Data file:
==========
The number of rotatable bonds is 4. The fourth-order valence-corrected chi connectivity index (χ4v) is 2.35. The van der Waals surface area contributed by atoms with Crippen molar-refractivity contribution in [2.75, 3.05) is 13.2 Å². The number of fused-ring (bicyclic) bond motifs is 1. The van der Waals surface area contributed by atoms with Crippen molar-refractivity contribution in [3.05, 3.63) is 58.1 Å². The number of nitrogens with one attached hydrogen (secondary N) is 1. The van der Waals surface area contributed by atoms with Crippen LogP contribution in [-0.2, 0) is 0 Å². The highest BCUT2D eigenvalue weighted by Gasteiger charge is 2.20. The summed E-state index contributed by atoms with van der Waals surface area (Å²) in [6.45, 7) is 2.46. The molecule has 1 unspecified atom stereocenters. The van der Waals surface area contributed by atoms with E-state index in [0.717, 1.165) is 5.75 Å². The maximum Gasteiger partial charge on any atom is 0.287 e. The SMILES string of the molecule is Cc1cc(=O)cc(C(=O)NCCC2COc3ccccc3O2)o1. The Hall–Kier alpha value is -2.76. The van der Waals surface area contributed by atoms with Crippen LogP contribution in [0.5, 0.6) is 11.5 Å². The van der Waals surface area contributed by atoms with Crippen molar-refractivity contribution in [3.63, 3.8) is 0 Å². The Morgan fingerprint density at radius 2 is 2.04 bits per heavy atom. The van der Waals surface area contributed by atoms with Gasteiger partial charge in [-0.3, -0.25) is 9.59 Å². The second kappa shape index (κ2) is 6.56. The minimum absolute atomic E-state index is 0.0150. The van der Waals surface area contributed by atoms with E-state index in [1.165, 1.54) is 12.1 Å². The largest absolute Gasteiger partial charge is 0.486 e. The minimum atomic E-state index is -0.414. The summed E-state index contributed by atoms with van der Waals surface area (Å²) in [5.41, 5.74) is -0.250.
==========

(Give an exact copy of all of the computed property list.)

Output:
The number of rotatable bonds is 4. The fourth-order valence-corrected chi connectivity index (χ4v) is 2.35. The van der Waals surface area contributed by atoms with Crippen molar-refractivity contribution in [2.75, 3.05) is 13.2 Å². The number of fused-ring (bicyclic) bond motifs is 1. The van der Waals surface area contributed by atoms with Crippen molar-refractivity contribution in [3.05, 3.63) is 58.1 Å². The number of nitrogens with one attached hydrogen (secondary N) is 1. The van der Waals surface area contributed by atoms with Crippen LogP contribution in [-0.2, 0) is 0 Å². The highest BCUT2D eigenvalue weighted by Gasteiger charge is 2.20. The summed E-state index contributed by atoms with van der Waals surface area (Å²) in [6.45, 7) is 2.46. The molecule has 1 unspecified atom stereocenters. The van der Waals surface area contributed by atoms with E-state index in [0.717, 1.165) is 5.75 Å². The maximum Gasteiger partial charge on any atom is 0.287 e. The SMILES string of the molecule is Cc1cc(=O)cc(C(=O)NCCC2COc3ccccc3O2)o1. The Hall–Kier alpha value is -2.76. The van der Waals surface area contributed by atoms with Crippen LogP contribution in [0.5, 0.6) is 11.5 Å². The van der Waals surface area contributed by atoms with Crippen molar-refractivity contribution in [3.63, 3.8) is 0 Å². The Morgan fingerprint density at radius 2 is 2.04 bits per heavy atom. The van der Waals surface area contributed by atoms with Gasteiger partial charge in [-0.3, -0.25) is 9.59 Å². The second kappa shape index (κ2) is 6.56. The minimum absolute atomic E-state index is 0.0150. The van der Waals surface area contributed by atoms with E-state index in [1.165, 1.54) is 12.1 Å². The largest absolute Gasteiger partial charge is 0.486 e. The minimum atomic E-state index is -0.414. The summed E-state index contributed by atoms with van der Waals surface area (Å²) in [5.41, 5.74) is -0.250.